Bill Brink of the Pittsburgh Post-Gazette reports that Pirates infielder Jung Ho Kang will enter an alcohol treatment program following his drunk driving arrest in December of last year. Kang’s agent, Alan Nero, said the program had been recommended to the 29-year-old following a joint panel evaluation.
Kang was arrested in South Korea after crashing his car while intoxicated. It was his third DUI since 2009. Brink notes that while neither MLB nor the Pirates have issued a formal punishment for the infielder yet, he was removed from South Korea’s World Baseball Classic roster and Seoul police were reportedly seeking an indictment against him in January.
According to stipulations set forth in the Collective Bargaining Agreement, participation in an alcohol treatment program could help ease whatever punishment Kang faces in 2017. It’s not clear yet whether the arrest will affect his visa eligibility when he tries to return for the 2017 season, though Pirates’ GM Neal Huntington expects that Kang will report to spring training later this month.
Mets manager Terry Collins said on Wednesday, “It’s unlikely that [Steven Matz] will start the season with us.” The final spot in the Mets’ starting rotation will go to either Zack Wheeler or Seth Lugo, Newsday’s Marc Carig reports.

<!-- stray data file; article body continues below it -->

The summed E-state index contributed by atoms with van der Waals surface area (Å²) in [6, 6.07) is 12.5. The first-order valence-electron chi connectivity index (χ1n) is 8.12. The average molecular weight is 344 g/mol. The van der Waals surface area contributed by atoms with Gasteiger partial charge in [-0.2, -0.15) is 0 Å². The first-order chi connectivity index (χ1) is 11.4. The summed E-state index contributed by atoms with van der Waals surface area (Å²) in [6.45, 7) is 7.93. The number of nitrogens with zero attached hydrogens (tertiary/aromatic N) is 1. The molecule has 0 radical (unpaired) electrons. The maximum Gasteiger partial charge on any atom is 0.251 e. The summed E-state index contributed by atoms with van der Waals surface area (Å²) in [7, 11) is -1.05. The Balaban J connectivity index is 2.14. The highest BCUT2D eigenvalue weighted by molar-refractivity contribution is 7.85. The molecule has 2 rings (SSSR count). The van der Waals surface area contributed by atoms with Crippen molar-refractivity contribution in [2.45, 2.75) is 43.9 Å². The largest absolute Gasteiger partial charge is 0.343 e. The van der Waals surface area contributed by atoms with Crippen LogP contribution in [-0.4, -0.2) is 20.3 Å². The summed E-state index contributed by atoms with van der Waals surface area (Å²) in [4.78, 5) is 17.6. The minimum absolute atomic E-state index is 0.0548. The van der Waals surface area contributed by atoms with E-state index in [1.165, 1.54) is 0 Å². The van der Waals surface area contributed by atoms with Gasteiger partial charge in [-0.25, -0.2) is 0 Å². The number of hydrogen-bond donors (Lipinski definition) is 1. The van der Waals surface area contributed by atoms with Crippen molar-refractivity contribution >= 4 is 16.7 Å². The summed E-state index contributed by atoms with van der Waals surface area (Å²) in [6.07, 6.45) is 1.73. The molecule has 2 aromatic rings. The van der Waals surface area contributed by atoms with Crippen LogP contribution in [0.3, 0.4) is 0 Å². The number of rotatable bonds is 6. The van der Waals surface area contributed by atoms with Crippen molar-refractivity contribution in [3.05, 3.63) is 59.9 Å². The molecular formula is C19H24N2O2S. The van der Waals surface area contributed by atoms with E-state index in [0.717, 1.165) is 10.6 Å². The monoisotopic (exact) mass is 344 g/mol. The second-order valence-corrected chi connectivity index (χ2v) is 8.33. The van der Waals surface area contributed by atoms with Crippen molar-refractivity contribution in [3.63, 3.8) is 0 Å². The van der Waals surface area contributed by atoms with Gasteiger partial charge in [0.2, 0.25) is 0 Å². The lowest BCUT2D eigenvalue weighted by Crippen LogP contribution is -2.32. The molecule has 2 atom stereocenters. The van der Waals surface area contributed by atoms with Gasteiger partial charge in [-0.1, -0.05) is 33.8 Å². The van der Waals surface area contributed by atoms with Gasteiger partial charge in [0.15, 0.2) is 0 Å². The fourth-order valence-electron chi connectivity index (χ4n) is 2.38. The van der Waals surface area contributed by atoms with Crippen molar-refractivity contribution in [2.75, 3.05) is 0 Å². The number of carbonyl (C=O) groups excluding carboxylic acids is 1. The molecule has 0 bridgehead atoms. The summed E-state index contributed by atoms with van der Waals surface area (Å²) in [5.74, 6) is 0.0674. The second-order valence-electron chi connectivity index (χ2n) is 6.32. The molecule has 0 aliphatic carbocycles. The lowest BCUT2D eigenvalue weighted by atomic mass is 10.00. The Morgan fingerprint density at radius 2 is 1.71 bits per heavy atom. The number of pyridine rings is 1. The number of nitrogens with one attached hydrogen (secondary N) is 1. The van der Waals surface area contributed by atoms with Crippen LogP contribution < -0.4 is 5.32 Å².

On Wheeler’s innings limit, assistant GM John Ricco said, “There’s going to be some number but we don’t exactly know what that is.” Wheeler missed the last two seasons after undergoing Tommy John surgery.
Neither Wheeler nor Lugo have had terrific springs as each carries a 5.11 and 5.56 Grapefruit League ERA, respectively. However, Carig notes that Wheeler has impressed simply by appearing healthy and brandishing a fastball that once again sits in the mid- to high-90’s. Lugo, meanwhile, proved crucial to the Mets last year, posting a 2.67 ERA across eight starts and nine relief appearances.
Nick Groke of the Denver Post reports that the Rockies agreed to a $200 million, 30-year lease with the Metropolitan Baseball Stadium District, which is the state division that owns Coors Field. As part of the deal, the Rockies will lease and develop a plot of land south of the stadium, which will cost the team $125 million for 99 years.
As Groke points out, had the Rockies not reached a deal by Thursday, March 30, the lease would have rolled over for five more years.
Rockies owner Dick Monfort issued a statement, saying, “We are proud that Coors Field will continue to be a vital part of a vibrant city, drawing fans from near and far and making our Colorado residents proud.”
The Rockies moved into Coors Field in 1995. It is the National League’s third oldest stadium. In that span of time, the Rockies have made the playoffs three times, the last coming in 2009 when they lost in the NLDS to the Phillies. The Rockies were swept in the 2007 World Series by the Red Sox.